This is what you get when you turn to a candidate who has been in Washington for 46 years. Biden was first elected to the Senate in 1972, when the Democratic Party was very different than it is today. As a freshman senator, he had to get along with the senior leadership of his party -- which included segregationists James Eastland of Mississippi and Herman Talmadge of Georgia.
You may be thinking: Who in the world are James Eastland and Herman Talmadge? You're not alone. Ninety-nine-point-nine percent of living Americans had either forgotten their names or never heard of them in the first place, until Biden decided to dredge them up from the fever swamps of the Democratic Party's sordid racial past.
Why, you ask, would he do such a thing? Because that's what Joe Biden does. He is a walking, talking gaffe machine. His point didn't even make sense. He was trying to argue that he can work across the aisle with people with whom he fundamentally disagrees. But Eastland and Talmadge sat on the same side of the aisle as Biden in the Senate; they were Democrats.
So now his younger, less popular Democratic opponents are pouncing on Biden's mistake. California Sen. Kamala Harris (averaging 7.1% in the polls) declared that for Biden "to coddle the reputations of segregationists, of people who if they had their way I would literally not be standing here as a member of the United States Senate, is, I think, it's just misinformed and it's wrong."
New Jersey Sen. Cory Booker (2.3%) declared, "Vice President Biden's relationships with proud segregationists are not the model for how we make America a safer and more inclusive place for black people, and for everyone." New York Mayor Bill de Blasio (0.3%) tweeted, "It's 2019 & @JoeBiden is longing for the good old days of 'civility' typified by James Eastland. Eastland thought my multiracial family should be illegal."
Give me a break. No reasonable person thinks that Biden was defending or even sympathetic to segregation. What Biden was trying to do -- in his own, Bideny way -- was to defend not segregation but civility and compromise. But sadly, in today's Democratic Party, those ideas are just as controversial.
Recall that in February, Biden was forced to apologize for declaring -- brace yourself -- that Vice President Pence was a "decent guy." Then, a few months later, Biden had to backtrack on his effort to craft a middle-ground approach to climate change that would be embraced by both environmentalists and blue-collar voters. After Sen. Bernie Sanders, I-Vt., thundered, "There is no 'middle ground' when it comes to climate policy," Biden soon embraced the Green New Deal.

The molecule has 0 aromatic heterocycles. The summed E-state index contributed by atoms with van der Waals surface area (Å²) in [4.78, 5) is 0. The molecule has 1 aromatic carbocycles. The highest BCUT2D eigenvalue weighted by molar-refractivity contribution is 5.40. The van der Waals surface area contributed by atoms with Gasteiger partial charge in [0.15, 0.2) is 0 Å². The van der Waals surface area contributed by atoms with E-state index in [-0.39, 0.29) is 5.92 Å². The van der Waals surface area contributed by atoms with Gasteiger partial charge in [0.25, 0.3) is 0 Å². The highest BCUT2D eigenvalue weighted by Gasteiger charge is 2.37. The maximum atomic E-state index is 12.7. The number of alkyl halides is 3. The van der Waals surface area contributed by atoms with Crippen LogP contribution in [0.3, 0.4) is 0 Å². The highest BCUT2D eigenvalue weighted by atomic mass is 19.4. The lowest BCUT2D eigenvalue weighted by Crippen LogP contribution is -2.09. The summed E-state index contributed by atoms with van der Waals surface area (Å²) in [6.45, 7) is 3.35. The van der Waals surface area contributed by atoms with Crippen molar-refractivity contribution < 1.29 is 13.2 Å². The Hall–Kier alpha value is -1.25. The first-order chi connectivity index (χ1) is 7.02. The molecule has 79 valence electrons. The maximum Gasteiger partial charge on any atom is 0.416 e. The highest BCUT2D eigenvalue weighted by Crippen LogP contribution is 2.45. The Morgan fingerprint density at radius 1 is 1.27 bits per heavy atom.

And this month, Biden was forced to flip-flop and abandon his four-decade-long support for the Hyde amendment -- bipartisan legislation that bars public funding for abortions -- after his Democratic opponents attacked him for reaffirming what he once proudly called his "middle-of-the-road" policy on abortion.
Biden has also been forced to apologize for his support for the bipartisan 1994 crime bill, which was signed into law by Democrat Bill Clinton but which Democrats now blame for the mass incarceration of African Americans. "I haven't always been right" on criminal justice, he declared earlier this year.
In today's Democratic Party, "compromise" and "consensus" are dirty words. Biden's problem is not that he is a closet racist; it's that he does not hate Republicans and other political opponents. As he put it on Tuesday, "Today, you look at the other side and you're the enemy. Not the opposition, the enemy. We don't talk to each other anymore." That is the point he was trying to make in his ham-handed way. And that is what his Democratic opponents are really upset about.
In a January speech, Biden said, "I read in The New York Times today that one of my problems if I were to run for president, I like Republicans. Okay, well, bless me, Father, for I have sinned." Apparently, for many on the left, that sin is unforgivable.
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